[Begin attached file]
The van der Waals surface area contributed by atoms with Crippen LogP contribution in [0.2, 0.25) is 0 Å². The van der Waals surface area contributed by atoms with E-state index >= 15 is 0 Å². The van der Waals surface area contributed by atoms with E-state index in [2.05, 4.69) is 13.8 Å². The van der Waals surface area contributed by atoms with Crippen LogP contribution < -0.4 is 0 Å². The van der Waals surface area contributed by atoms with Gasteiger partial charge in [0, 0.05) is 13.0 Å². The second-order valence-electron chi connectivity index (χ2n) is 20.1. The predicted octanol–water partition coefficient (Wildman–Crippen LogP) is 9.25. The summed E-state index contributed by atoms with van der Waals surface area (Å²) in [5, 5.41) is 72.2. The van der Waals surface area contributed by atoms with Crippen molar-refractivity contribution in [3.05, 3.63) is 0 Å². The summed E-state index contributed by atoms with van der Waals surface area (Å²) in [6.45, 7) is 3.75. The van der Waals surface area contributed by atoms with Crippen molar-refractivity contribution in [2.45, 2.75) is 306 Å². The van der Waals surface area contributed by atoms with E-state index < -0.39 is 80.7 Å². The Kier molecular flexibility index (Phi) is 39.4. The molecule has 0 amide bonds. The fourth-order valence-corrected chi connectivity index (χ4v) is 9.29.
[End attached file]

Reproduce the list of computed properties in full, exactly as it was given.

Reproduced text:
The van der Waals surface area contributed by atoms with Crippen LogP contribution in [0.2, 0.25) is 0 Å². The van der Waals surface area contributed by atoms with E-state index >= 15 is 0 Å². The van der Waals surface area contributed by atoms with E-state index in [2.05, 4.69) is 13.8 Å². The van der Waals surface area contributed by atoms with Crippen LogP contribution < -0.4 is 0 Å². The van der Waals surface area contributed by atoms with Gasteiger partial charge in [0, 0.05) is 13.0 Å². The second-order valence-electron chi connectivity index (χ2n) is 20.1. The predicted octanol–water partition coefficient (Wildman–Crippen LogP) is 9.25. The summed E-state index contributed by atoms with van der Waals surface area (Å²) in [5, 5.41) is 72.2. The van der Waals surface area contributed by atoms with Crippen molar-refractivity contribution in [3.05, 3.63) is 0 Å². The summed E-state index contributed by atoms with van der Waals surface area (Å²) in [6.45, 7) is 3.75. The van der Waals surface area contributed by atoms with Crippen molar-refractivity contribution in [2.45, 2.75) is 306 Å². The van der Waals surface area contributed by atoms with E-state index < -0.39 is 80.7 Å². The Kier molecular flexibility index (Phi) is 39.4. The molecule has 0 amide bonds. The fourth-order valence-corrected chi connectivity index (χ4v) is 9.29.